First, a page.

Q & A with Carly Maicher

Released in August 2011, I discovered Canadian singer-songwriter Carly Maicher’s debut album, Hiding, through a tweet from Devon at Hearth Music sometime in December. And, when I first heard Hiding, I was taken aback by the crystal-clear soulfulness of Carly’s voice and it quickly became one of my favorite late-in-the-year discoveries for 2011. So, if y’all haven’t had a chance to listen to Hiding, please do after reading this great interview with Carly.

CFM: When did you become interested in music? What is your earliest musical memory?

CM: I suppose I have always been interested in music, even as a small child. My earliest memories are of participating in school theatre productions and going in between loving it, to being way too shy to do it. Not much has changed to be honest!

CFM: Have you always wanted to be a folk singer-songwriter? When did you start creating and writing your own songs?

CM: I started writing my own songs, on the piano, around when I was 12 or 13. My focus had been on the piano for many many years, and then I switched to guitar when I was about 15 or 16 and taught myself the basic chords, and over the years my style has transformed more so into folk music.

CFM: Why did you move from Manitoba to Grand Manan, NB? What did you do while living in there? How did Grand Manan influence Hiding? What did you learn about yourself and your music while living in Grand Manan?

CM: I was given the opportunity to live on Grand Manan Island sporadically after my family bought a summer home there. The summer home was not going to be used on a regular basis so I decided to take advantage of it and move there alone. The original intention was to go for one summer (I moved at the end of April 2008) to work on songs and to record this ‘home made’ album I had been wanting to record (super super lo fi). My grandparents are from the island originally which is why there was a connection to the place. I ended up staying the summer and loving it, and I continued staying and staying and staying until almost 4 years passed by.

Originally I had a job at a bakery, and then I got a new job as a waitress at a busy restaurant that I ended up loving. I met so many strangers who were tourists to the island, which the island strives off of in the summer time. Time kept passing and even though I was writing new songs, I wasn’t exactly following through with recording the album I had wanted.

I spent a lot of days hiking, sitting, pondering, watching, observing waves crash along the shore line, amazed by how fast the tide goes in and out and how much water travelled. And I spent many many nights on the beach having bon fires and singing songs to the moon.

Basically, the island was a total paradise and I was living a dream.

I became the manager at the restaurant and began using the restaurant as a music venue, and then eventually I started a folk festival (Summers End Folk Festival) which will be going into its third year this year.

What did I learn about myself? I learned independence in a pretty extreme way. I also learned about how some of the simplest things in life is what matters most. And even though I’m not currently on the island, I am still learning off of my experience there.

CFM: Describe Hiding. Which song best represents the album as a whole? Why?

CM: Hidingis basically about my journey there in a bigger picture. It originally wasn’t intended on being that because I had already had compiled a list of songs that I wanted my first album to be, but it became that. It’s about leaving all of the familiar things behind and experience the beauty and sadness of being totally alone.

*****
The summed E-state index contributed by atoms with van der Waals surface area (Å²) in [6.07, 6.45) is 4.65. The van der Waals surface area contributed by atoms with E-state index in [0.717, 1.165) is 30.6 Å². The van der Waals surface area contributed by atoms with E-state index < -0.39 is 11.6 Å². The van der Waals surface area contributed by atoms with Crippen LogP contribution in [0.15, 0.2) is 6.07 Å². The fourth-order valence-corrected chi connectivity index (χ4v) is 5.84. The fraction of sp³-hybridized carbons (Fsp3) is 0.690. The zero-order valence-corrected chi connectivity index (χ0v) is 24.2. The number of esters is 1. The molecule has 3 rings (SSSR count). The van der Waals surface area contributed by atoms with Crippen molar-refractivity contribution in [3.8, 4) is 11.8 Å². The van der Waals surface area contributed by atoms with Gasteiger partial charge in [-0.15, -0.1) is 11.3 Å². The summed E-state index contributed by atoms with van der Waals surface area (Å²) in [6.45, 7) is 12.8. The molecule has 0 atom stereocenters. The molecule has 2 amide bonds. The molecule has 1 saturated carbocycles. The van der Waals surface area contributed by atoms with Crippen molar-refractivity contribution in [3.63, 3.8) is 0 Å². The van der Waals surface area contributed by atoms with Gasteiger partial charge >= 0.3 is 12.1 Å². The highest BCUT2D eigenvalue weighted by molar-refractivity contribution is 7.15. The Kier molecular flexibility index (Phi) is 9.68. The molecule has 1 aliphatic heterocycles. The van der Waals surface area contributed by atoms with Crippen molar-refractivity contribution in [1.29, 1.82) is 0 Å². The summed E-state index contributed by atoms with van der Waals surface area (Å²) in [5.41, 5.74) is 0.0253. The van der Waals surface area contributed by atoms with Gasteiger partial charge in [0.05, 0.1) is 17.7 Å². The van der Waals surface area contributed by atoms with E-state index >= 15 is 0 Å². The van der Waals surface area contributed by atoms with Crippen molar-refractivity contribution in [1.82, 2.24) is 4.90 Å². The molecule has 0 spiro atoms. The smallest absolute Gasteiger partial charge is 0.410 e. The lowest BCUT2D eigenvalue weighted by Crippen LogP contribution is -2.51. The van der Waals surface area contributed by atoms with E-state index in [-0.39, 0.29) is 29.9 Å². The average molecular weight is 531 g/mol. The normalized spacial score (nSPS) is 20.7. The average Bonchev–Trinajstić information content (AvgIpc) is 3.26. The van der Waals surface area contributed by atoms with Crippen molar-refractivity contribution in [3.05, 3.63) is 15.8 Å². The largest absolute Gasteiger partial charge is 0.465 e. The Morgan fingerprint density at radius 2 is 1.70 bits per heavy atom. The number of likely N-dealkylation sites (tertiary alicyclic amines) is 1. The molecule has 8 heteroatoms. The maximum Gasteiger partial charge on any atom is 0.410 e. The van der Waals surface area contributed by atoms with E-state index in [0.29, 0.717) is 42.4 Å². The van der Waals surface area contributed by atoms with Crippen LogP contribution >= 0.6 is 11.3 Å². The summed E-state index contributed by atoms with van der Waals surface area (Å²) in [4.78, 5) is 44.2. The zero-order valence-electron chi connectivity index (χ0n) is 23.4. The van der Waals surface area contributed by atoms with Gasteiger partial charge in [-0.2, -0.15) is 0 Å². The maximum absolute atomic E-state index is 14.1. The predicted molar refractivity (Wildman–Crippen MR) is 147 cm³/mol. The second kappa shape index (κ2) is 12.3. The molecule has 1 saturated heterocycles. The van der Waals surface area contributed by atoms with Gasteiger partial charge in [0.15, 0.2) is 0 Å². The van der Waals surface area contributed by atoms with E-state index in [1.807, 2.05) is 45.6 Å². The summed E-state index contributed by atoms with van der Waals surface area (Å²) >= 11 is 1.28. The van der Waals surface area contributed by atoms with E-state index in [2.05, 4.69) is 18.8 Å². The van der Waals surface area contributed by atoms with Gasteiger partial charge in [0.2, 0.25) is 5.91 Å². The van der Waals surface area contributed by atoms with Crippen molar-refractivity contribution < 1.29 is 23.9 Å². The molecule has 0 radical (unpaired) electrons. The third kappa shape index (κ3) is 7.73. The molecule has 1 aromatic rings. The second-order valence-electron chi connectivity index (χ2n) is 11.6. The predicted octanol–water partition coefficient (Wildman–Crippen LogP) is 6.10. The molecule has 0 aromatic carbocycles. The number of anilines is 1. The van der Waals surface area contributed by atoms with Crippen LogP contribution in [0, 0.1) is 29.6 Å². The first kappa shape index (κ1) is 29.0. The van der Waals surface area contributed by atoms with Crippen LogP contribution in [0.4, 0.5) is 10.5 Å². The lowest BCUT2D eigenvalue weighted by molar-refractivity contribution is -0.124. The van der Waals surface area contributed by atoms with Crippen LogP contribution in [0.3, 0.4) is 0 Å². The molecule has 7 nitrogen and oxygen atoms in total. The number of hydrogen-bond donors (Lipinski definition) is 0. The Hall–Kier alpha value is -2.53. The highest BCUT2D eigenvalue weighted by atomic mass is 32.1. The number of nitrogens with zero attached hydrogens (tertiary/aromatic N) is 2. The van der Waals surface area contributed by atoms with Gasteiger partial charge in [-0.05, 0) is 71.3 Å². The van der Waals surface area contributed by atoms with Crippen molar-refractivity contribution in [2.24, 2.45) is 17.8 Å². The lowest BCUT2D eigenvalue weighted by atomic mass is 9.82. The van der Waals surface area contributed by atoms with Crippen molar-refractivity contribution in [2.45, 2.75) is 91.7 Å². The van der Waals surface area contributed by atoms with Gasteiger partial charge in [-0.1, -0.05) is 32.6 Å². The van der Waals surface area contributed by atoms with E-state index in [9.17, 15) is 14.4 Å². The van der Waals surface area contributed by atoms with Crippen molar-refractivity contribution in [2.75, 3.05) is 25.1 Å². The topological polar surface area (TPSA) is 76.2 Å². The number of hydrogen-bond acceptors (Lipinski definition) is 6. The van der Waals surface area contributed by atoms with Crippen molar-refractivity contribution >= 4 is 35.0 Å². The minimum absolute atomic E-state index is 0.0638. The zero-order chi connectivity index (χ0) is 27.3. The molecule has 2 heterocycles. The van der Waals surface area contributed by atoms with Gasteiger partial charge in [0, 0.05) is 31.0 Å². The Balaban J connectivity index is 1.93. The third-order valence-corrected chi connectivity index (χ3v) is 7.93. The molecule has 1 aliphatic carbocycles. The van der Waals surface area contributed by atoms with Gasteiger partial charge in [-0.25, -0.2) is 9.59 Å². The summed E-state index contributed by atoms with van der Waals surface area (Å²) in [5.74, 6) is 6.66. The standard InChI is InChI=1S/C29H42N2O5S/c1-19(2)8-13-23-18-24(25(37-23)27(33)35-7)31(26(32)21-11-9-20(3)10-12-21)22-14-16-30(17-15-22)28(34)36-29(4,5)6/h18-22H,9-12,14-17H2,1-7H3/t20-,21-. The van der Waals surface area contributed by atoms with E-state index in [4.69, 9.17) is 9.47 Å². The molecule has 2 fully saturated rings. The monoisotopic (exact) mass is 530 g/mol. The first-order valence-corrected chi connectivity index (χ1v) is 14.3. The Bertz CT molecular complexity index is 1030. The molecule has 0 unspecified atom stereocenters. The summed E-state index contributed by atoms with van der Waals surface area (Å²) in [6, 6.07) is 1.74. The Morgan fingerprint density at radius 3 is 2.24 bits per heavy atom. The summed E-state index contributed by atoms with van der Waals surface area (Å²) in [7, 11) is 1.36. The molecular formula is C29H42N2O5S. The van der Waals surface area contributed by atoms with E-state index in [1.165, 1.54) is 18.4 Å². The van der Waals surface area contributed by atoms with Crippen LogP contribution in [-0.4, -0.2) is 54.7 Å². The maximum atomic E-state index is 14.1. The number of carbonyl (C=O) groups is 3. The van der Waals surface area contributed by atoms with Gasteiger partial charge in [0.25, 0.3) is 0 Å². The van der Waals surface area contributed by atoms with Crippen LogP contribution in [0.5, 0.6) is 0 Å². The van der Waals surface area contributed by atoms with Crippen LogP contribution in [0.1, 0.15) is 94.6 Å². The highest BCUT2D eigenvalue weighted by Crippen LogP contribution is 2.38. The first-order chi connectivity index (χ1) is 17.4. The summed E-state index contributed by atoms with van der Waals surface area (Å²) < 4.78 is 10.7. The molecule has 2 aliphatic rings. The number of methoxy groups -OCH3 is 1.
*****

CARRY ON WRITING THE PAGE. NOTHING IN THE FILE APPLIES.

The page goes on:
What song best represents the album as a whole? Why?

That’s a super tough question. Each song sort of explores a different feeling, or thought. When I was living on Grand Manan, I definitely struggled with the thought of loving the solitude vs. missing everyone, and the life I left behind.

It’s like ocean vs. prairie. Not really knowing where in the world you belong. I think the songs are up and down like that too.

CFM: Was this your first time working with Zachary Lucky? How did you meet? What was it like to tour in the Prairie Roots Revue with Lucky, Northcote and Ryan Boldt? Any favorite moments?

CM: Yes, this was my first time working with Zachary Lucky. We met when Zachary was recording for a mutual friend of ours, (Kayla Luky).

Prairie Roots Revue was honestly, hands down, some of the best fun I have ever had. I loved spending 8 days with those boys – they are all so great. We laughed so hard. And connected on so many levels. And it was such an honor to share the stage, and share some songs. If I could do that tour over and over again for the rest of my career, I would.

CFM: Also, for those of us who follow both you and Zachary on twitter, what’s with the love/obsession with the Canadian ranches, horses, & the dramatic series Heartland?

CM:What a great question. Um. Well, we stumbled upon the series Heartland and got hooked. That’s the gist of it! There is some seriously addictive drama on that show! I guess the other obsession with it just comes from pining for that kind of lifestyle. Living out in the country surrounded by beautiful natural.

CFM: What are your plans for the future?

CM: Well, I will be heading out on a pretty long coast to coast tour with Zachary Lucky beginning in March, for his CD release.

After that – well I plan on doing lots of camping this upcoming summer (which it will almost be when we get back!). I’ll be busy planning a 3rd festival for a while too. And, I’ll probably come up with some plans to record a new record in that time. And maybe get a tan.
Carly Maicher: Facebook; Twitter; Myspace
Stream & Purchase Hiding

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